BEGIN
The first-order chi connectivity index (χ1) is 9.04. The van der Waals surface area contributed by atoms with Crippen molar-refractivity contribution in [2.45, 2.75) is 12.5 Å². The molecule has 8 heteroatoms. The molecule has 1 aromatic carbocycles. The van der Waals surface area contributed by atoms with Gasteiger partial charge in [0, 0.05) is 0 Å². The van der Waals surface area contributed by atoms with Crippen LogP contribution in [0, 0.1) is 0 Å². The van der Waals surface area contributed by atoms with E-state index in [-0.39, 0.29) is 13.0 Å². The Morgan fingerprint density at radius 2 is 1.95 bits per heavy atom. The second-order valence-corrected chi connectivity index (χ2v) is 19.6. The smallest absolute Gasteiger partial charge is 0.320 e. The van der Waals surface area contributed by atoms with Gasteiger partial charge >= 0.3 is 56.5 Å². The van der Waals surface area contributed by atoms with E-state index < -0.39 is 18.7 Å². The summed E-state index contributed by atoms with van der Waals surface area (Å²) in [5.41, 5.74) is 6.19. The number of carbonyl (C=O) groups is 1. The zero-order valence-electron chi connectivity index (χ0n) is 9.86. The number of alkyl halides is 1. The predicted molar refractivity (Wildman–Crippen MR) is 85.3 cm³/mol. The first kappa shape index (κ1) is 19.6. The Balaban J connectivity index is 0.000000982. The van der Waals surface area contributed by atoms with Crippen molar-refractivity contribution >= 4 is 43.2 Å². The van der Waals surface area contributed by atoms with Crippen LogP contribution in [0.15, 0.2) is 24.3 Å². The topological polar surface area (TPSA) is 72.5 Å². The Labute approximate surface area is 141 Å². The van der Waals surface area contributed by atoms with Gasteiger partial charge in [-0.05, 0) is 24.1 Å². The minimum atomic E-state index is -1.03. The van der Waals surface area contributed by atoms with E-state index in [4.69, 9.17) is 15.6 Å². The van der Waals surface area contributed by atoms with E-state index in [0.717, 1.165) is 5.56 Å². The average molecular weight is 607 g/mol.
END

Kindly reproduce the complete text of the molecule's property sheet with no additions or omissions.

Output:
The first-order chi connectivity index (χ1) is 9.04. The van der Waals surface area contributed by atoms with Crippen molar-refractivity contribution in [2.45, 2.75) is 12.5 Å². The molecule has 8 heteroatoms. The molecule has 1 aromatic carbocycles. The van der Waals surface area contributed by atoms with Gasteiger partial charge in [0, 0.05) is 0 Å². The van der Waals surface area contributed by atoms with Crippen LogP contribution in [0, 0.1) is 0 Å². The van der Waals surface area contributed by atoms with E-state index in [-0.39, 0.29) is 13.0 Å². The Morgan fingerprint density at radius 2 is 1.95 bits per heavy atom. The second-order valence-corrected chi connectivity index (χ2v) is 19.6. The smallest absolute Gasteiger partial charge is 0.320 e. The van der Waals surface area contributed by atoms with Gasteiger partial charge >= 0.3 is 56.5 Å². The van der Waals surface area contributed by atoms with E-state index < -0.39 is 18.7 Å². The summed E-state index contributed by atoms with van der Waals surface area (Å²) in [5.41, 5.74) is 6.19. The number of carbonyl (C=O) groups is 1. The zero-order valence-electron chi connectivity index (χ0n) is 9.86. The number of alkyl halides is 1. The predicted molar refractivity (Wildman–Crippen MR) is 85.3 cm³/mol. The first kappa shape index (κ1) is 19.6. The Balaban J connectivity index is 0.000000982. The van der Waals surface area contributed by atoms with Crippen molar-refractivity contribution >= 4 is 43.2 Å². The van der Waals surface area contributed by atoms with Crippen LogP contribution in [0.15, 0.2) is 24.3 Å². The topological polar surface area (TPSA) is 72.5 Å². The Labute approximate surface area is 141 Å². The van der Waals surface area contributed by atoms with Gasteiger partial charge in [-0.05, 0) is 24.1 Å². The minimum atomic E-state index is -1.03. The van der Waals surface area contributed by atoms with E-state index in [4.69, 9.17) is 15.6 Å². The van der Waals surface area contributed by atoms with E-state index in [0.717, 1.165) is 5.56 Å². The average molecular weight is 607 g/mol.